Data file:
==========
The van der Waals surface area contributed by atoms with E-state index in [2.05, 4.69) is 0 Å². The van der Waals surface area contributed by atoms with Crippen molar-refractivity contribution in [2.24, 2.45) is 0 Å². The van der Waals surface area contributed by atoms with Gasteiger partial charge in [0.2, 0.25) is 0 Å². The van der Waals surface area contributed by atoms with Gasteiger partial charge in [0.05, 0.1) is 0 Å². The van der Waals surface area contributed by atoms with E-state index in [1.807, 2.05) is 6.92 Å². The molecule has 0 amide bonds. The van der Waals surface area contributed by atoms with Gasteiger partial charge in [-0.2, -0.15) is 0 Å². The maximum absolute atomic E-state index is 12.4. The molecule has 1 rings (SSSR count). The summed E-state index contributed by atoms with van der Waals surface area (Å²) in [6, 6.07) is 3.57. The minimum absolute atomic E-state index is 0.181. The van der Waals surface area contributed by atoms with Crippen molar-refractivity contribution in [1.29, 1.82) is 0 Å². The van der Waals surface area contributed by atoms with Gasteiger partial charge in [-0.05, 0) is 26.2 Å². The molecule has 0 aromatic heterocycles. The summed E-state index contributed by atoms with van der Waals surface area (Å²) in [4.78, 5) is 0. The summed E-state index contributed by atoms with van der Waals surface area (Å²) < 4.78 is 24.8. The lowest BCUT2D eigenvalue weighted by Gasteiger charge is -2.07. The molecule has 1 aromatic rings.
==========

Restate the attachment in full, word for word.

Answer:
The van der Waals surface area contributed by atoms with E-state index in [2.05, 4.69) is 0 Å². The van der Waals surface area contributed by atoms with Crippen molar-refractivity contribution in [2.24, 2.45) is 0 Å². The van der Waals surface area contributed by atoms with Gasteiger partial charge in [0.2, 0.25) is 0 Å². The van der Waals surface area contributed by atoms with Gasteiger partial charge in [0.05, 0.1) is 0 Å². The van der Waals surface area contributed by atoms with E-state index in [1.807, 2.05) is 6.92 Å². The molecule has 0 amide bonds. The van der Waals surface area contributed by atoms with Gasteiger partial charge in [-0.2, -0.15) is 0 Å². The maximum absolute atomic E-state index is 12.4. The molecule has 1 rings (SSSR count). The summed E-state index contributed by atoms with van der Waals surface area (Å²) in [6, 6.07) is 3.57. The minimum absolute atomic E-state index is 0.181. The van der Waals surface area contributed by atoms with Crippen molar-refractivity contribution in [1.29, 1.82) is 0 Å². The van der Waals surface area contributed by atoms with Gasteiger partial charge in [-0.05, 0) is 26.2 Å². The molecule has 0 aromatic heterocycles. The summed E-state index contributed by atoms with van der Waals surface area (Å²) in [4.78, 5) is 0. The summed E-state index contributed by atoms with van der Waals surface area (Å²) < 4.78 is 24.8. The lowest BCUT2D eigenvalue weighted by Gasteiger charge is -2.07. The molecule has 1 aromatic rings.